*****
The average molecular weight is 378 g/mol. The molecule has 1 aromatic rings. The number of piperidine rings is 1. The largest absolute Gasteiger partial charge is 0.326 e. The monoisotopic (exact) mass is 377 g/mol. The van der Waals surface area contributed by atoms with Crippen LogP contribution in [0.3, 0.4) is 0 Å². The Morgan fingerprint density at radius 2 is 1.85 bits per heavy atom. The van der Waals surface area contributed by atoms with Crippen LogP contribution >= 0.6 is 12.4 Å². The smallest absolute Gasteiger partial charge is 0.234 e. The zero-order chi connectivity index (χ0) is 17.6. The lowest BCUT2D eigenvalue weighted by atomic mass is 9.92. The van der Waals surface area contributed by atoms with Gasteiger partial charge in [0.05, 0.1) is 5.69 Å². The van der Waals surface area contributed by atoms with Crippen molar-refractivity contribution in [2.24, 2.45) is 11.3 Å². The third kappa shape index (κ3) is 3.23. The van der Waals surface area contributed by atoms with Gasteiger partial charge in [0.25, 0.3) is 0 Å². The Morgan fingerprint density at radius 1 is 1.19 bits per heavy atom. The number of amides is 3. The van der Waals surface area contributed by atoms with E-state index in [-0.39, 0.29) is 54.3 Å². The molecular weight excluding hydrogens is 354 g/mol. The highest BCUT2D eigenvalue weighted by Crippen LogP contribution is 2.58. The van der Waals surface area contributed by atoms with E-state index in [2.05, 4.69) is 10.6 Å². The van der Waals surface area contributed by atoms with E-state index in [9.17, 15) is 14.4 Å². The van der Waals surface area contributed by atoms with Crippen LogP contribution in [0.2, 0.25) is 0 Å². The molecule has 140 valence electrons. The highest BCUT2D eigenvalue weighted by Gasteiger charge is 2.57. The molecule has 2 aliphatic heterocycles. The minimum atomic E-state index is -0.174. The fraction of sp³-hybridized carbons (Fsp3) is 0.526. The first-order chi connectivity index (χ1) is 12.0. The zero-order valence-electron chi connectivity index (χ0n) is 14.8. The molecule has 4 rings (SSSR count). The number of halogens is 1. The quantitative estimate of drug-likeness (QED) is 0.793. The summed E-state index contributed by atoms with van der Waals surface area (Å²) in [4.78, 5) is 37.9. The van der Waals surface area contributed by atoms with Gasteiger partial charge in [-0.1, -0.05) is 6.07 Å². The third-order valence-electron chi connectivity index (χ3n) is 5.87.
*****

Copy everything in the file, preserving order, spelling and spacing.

The average molecular weight is 378 g/mol. The molecule has 1 aromatic rings. The number of piperidine rings is 1. The largest absolute Gasteiger partial charge is 0.326 e. The monoisotopic (exact) mass is 377 g/mol. The van der Waals surface area contributed by atoms with Crippen LogP contribution in [0.3, 0.4) is 0 Å². The Morgan fingerprint density at radius 2 is 1.85 bits per heavy atom. The van der Waals surface area contributed by atoms with Crippen LogP contribution >= 0.6 is 12.4 Å². The smallest absolute Gasteiger partial charge is 0.234 e. The zero-order chi connectivity index (χ0) is 17.6. The lowest BCUT2D eigenvalue weighted by atomic mass is 9.92. The van der Waals surface area contributed by atoms with Gasteiger partial charge in [0.05, 0.1) is 5.69 Å². The van der Waals surface area contributed by atoms with Crippen molar-refractivity contribution in [2.24, 2.45) is 11.3 Å². The third kappa shape index (κ3) is 3.23. The van der Waals surface area contributed by atoms with Gasteiger partial charge in [0.25, 0.3) is 0 Å². The Morgan fingerprint density at radius 1 is 1.19 bits per heavy atom. The number of amides is 3. The van der Waals surface area contributed by atoms with E-state index in [-0.39, 0.29) is 54.3 Å². The molecular weight excluding hydrogens is 354 g/mol. The highest BCUT2D eigenvalue weighted by Crippen LogP contribution is 2.58. The van der Waals surface area contributed by atoms with E-state index in [2.05, 4.69) is 10.6 Å². The van der Waals surface area contributed by atoms with E-state index in [9.17, 15) is 14.4 Å². The van der Waals surface area contributed by atoms with Crippen LogP contribution in [0.2, 0.25) is 0 Å². The molecule has 140 valence electrons. The highest BCUT2D eigenvalue weighted by Gasteiger charge is 2.57. The molecule has 2 aliphatic heterocycles. The minimum atomic E-state index is -0.174. The fraction of sp³-hybridized carbons (Fsp3) is 0.526. The first-order chi connectivity index (χ1) is 12.0. The zero-order valence-electron chi connectivity index (χ0n) is 14.8. The molecule has 4 rings (SSSR count). The number of halogens is 1. The quantitative estimate of drug-likeness (QED) is 0.793. The summed E-state index contributed by atoms with van der Waals surface area (Å²) in [4.78, 5) is 37.9. The van der Waals surface area contributed by atoms with Gasteiger partial charge in [-0.1, -0.05) is 6.07 Å². The third-order valence-electron chi connectivity index (χ3n) is 5.87.